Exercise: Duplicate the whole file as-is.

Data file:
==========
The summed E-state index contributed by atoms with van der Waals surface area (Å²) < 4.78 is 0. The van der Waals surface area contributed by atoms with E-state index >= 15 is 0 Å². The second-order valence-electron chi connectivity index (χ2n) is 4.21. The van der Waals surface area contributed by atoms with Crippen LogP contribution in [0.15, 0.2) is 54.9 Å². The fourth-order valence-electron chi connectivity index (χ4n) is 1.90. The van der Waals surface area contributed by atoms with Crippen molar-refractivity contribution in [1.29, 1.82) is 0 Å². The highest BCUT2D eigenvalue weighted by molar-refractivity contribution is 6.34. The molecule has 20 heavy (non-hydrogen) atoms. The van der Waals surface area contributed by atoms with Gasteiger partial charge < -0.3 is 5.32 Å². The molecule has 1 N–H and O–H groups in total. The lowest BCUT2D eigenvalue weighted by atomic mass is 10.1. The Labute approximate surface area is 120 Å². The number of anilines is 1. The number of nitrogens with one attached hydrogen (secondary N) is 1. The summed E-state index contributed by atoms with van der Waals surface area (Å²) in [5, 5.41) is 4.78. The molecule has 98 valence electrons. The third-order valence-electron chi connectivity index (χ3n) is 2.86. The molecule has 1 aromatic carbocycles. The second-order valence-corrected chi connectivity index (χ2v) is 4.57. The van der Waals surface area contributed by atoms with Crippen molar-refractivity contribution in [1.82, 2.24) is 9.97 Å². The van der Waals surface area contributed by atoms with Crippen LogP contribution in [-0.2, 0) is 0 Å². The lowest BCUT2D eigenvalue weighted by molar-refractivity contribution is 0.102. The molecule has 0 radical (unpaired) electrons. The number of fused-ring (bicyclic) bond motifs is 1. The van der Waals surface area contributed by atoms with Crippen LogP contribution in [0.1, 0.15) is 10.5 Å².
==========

The summed E-state index contributed by atoms with van der Waals surface area (Å²) < 4.78 is 0. The van der Waals surface area contributed by atoms with E-state index >= 15 is 0 Å². The second-order valence-electron chi connectivity index (χ2n) is 4.21. The van der Waals surface area contributed by atoms with Crippen LogP contribution in [0.15, 0.2) is 54.9 Å². The fourth-order valence-electron chi connectivity index (χ4n) is 1.90. The van der Waals surface area contributed by atoms with Crippen molar-refractivity contribution in [1.29, 1.82) is 0 Å². The highest BCUT2D eigenvalue weighted by molar-refractivity contribution is 6.34. The molecule has 20 heavy (non-hydrogen) atoms. The van der Waals surface area contributed by atoms with Gasteiger partial charge < -0.3 is 5.32 Å². The molecule has 1 N–H and O–H groups in total. The lowest BCUT2D eigenvalue weighted by atomic mass is 10.1. The Labute approximate surface area is 120 Å². The number of anilines is 1. The number of nitrogens with one attached hydrogen (secondary N) is 1. The summed E-state index contributed by atoms with van der Waals surface area (Å²) in [5, 5.41) is 4.78. The molecule has 98 valence electrons. The third-order valence-electron chi connectivity index (χ3n) is 2.86. The molecule has 1 aromatic carbocycles. The second-order valence-corrected chi connectivity index (χ2v) is 4.57. The van der Waals surface area contributed by atoms with Crippen molar-refractivity contribution in [1.82, 2.24) is 9.97 Å². The van der Waals surface area contributed by atoms with Crippen LogP contribution in [-0.2, 0) is 0 Å². The lowest BCUT2D eigenvalue weighted by molar-refractivity contribution is 0.102. The molecule has 0 radical (unpaired) electrons. The number of fused-ring (bicyclic) bond motifs is 1. The van der Waals surface area contributed by atoms with Crippen LogP contribution in [0.1, 0.15) is 10.5 Å².